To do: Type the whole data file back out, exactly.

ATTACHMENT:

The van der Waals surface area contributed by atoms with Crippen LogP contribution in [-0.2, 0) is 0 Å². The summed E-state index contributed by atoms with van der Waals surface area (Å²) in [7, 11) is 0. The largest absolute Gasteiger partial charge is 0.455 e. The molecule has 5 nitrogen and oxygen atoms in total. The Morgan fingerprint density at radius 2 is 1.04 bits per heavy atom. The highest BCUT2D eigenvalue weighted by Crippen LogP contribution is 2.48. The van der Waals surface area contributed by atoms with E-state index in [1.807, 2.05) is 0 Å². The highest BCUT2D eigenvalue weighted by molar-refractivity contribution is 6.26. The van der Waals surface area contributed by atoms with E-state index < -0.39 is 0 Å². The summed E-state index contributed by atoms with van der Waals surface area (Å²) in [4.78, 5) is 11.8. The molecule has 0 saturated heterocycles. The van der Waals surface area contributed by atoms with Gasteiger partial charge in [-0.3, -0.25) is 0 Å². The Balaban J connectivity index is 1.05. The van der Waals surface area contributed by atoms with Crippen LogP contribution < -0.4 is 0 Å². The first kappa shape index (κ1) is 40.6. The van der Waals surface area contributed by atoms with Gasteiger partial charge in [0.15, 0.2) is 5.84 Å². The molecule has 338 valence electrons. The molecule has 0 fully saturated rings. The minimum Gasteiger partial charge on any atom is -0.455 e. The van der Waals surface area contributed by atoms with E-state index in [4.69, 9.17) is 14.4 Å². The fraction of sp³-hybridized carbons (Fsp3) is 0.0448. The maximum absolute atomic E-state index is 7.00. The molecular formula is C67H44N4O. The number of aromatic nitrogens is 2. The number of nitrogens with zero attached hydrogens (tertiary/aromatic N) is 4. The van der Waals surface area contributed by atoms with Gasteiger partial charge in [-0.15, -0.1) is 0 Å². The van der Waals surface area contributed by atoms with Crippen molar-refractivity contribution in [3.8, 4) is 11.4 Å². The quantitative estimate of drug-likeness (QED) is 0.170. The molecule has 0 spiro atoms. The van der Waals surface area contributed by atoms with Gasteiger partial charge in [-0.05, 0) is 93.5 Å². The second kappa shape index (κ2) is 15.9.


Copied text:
The van der Waals surface area contributed by atoms with Crippen LogP contribution in [-0.2, 0) is 0 Å². The summed E-state index contributed by atoms with van der Waals surface area (Å²) in [7, 11) is 0. The largest absolute Gasteiger partial charge is 0.455 e. The molecule has 5 nitrogen and oxygen atoms in total. The Morgan fingerprint density at radius 2 is 1.04 bits per heavy atom. The highest BCUT2D eigenvalue weighted by Crippen LogP contribution is 2.48. The van der Waals surface area contributed by atoms with E-state index in [1.807, 2.05) is 0 Å². The highest BCUT2D eigenvalue weighted by molar-refractivity contribution is 6.26. The van der Waals surface area contributed by atoms with E-state index < -0.39 is 0 Å². The summed E-state index contributed by atoms with van der Waals surface area (Å²) in [4.78, 5) is 11.8. The molecule has 0 saturated heterocycles. The van der Waals surface area contributed by atoms with Gasteiger partial charge in [-0.3, -0.25) is 0 Å². The Balaban J connectivity index is 1.05. The van der Waals surface area contributed by atoms with Crippen LogP contribution < -0.4 is 0 Å². The first kappa shape index (κ1) is 40.6. The van der Waals surface area contributed by atoms with Gasteiger partial charge in [0.15, 0.2) is 5.84 Å². The molecule has 338 valence electrons. The molecule has 0 fully saturated rings. The minimum Gasteiger partial charge on any atom is -0.455 e. The van der Waals surface area contributed by atoms with E-state index in [4.69, 9.17) is 14.4 Å². The fraction of sp³-hybridized carbons (Fsp3) is 0.0448. The maximum absolute atomic E-state index is 7.00. The molecular formula is C67H44N4O. The number of aromatic nitrogens is 2. The number of nitrogens with zero attached hydrogens (tertiary/aromatic N) is 4. The van der Waals surface area contributed by atoms with Gasteiger partial charge in [-0.15, -0.1) is 0 Å². The van der Waals surface area contributed by atoms with Crippen molar-refractivity contribution in [3.8, 4) is 11.4 Å². The quantitative estimate of drug-likeness (QED) is 0.170. The molecule has 0 spiro atoms. The van der Waals surface area contributed by atoms with Gasteiger partial charge in [-0.05, 0) is 93.5 Å². The second kappa shape index (κ2) is 15.9.